The new Solid State 1.5 megawatt medium frequency furnace was installed earlier this year
“The foundry has operated from the same location since my grandfather purchased the land in 1961 and started the foundry in 1963. There have been additions and changes to buildings but basically the foundry has operated as a green sand foundry since the beginning. The company did make some major equipment purchases in the 80s and we still have most of this equipment operating today. This includes the Richards mill/mixer, a Speedmullor 75B and the eight Zimmermann jolt squeezing machines with match plates.”
“In total we have 10 moulding machines and we are turning over in the region of 340 boxes a day per machine. We have regularly serviced and maintained this equipment and the machines still operate as though they are new, although we are looking seriously at purchasing a fully automated moulding machine.”
“However I did have to look at our melting capacity. When I joined we had an 8 ton furnace, with a Crescenzi power pack and BBC ITMK5 cradle and two Lowenstein 3 ton furnaces, all of which are power hungry, especially during holding when not running production, which is one of the disadvantages of mains frequency furnaces. The arrival of the new Solid State 1.5 megawatt medium frequency furnace earlier this year could not have come sooner. To accommodate the new furnace we removed one 3 ton mains frequency furnace. I also introduced gas pre-heating of the scrap and this is making a difference. I constantly monitor our power usage online and make every effort to be wise during the peak periods, especially on winter tariffs. The other important factor in using furnaces efficiently is good quality scrap and good charging practice. And of course the golden rule, keep the lid closed on your furnaces. Our production is now up and we are saving on our power consumption.”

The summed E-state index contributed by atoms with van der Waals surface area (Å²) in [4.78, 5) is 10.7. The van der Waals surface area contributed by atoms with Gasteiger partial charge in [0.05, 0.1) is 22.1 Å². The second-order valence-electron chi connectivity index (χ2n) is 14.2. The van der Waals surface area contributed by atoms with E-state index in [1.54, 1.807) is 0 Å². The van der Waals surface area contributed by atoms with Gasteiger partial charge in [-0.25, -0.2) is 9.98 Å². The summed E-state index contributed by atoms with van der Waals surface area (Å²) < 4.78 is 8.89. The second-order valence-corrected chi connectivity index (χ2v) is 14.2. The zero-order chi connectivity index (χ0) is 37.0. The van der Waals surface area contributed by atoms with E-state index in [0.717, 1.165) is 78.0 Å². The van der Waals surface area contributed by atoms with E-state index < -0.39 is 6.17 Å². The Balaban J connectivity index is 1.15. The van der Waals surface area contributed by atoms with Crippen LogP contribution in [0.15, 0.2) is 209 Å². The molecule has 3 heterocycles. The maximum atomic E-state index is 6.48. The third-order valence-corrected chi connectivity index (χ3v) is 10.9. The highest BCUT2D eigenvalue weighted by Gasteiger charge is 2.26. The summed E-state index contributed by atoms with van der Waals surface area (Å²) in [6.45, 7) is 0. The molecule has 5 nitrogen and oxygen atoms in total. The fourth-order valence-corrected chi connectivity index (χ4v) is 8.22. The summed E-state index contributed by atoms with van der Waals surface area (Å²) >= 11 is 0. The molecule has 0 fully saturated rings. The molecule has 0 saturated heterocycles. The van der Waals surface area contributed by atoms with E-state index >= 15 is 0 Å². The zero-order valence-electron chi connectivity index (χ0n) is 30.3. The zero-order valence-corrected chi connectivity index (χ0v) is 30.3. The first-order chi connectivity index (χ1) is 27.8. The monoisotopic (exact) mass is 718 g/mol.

“We are very proud that our returns from customers are down to less than one percent and our scrap rate has been reduced down to between six and seven percent. This is a big improvement and we are constantly working on this.”
“The quality of our metal is of top priority and here we utilise a Spectro spectrometer, which is housed in a climate controlled laboratory.”
“Our other big challenge is patternmaking. I constantly investigate new methods of tool making. If we have a CAD drawing from our customer this is first prize but we now utilise the new technologies available, from CAD/CAM cutting to 3D printing of masters. We maintain all our own patterns.”
Founder Joe Peers was a member of the British Institute of Foundrymen and joined the South African Institute of Foundrymen when he arrived in South Africa. He would go on to be elected President of the SAIF and remained an active member during his working career